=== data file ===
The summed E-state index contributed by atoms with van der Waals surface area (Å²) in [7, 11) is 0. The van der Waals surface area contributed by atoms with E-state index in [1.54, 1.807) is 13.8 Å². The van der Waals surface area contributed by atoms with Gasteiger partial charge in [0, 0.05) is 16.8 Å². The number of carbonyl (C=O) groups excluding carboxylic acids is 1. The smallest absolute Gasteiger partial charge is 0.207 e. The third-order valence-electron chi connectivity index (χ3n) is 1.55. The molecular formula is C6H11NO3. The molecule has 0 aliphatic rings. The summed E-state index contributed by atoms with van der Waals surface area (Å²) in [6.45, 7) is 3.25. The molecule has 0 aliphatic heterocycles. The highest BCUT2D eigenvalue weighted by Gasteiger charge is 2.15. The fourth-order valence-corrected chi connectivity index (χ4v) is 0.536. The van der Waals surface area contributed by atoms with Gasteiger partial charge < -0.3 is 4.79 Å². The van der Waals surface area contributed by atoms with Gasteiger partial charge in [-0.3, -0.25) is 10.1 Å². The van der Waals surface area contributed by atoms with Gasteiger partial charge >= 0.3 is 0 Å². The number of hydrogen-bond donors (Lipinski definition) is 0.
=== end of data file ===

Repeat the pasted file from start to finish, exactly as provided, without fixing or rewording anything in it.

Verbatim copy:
The summed E-state index contributed by atoms with van der Waals surface area (Å²) in [7, 11) is 0. The van der Waals surface area contributed by atoms with E-state index in [1.54, 1.807) is 13.8 Å². The van der Waals surface area contributed by atoms with Gasteiger partial charge in [0, 0.05) is 16.8 Å². The number of carbonyl (C=O) groups excluding carboxylic acids is 1. The smallest absolute Gasteiger partial charge is 0.207 e. The third-order valence-electron chi connectivity index (χ3n) is 1.55. The molecular formula is C6H11NO3. The molecule has 0 aliphatic rings. The summed E-state index contributed by atoms with van der Waals surface area (Å²) in [6.45, 7) is 3.25. The molecule has 0 aliphatic heterocycles. The highest BCUT2D eigenvalue weighted by Gasteiger charge is 2.15. The fourth-order valence-corrected chi connectivity index (χ4v) is 0.536. The van der Waals surface area contributed by atoms with Gasteiger partial charge < -0.3 is 4.79 Å². The van der Waals surface area contributed by atoms with Gasteiger partial charge in [-0.3, -0.25) is 10.1 Å². The van der Waals surface area contributed by atoms with Gasteiger partial charge >= 0.3 is 0 Å². The number of hydrogen-bond donors (Lipinski definition) is 0.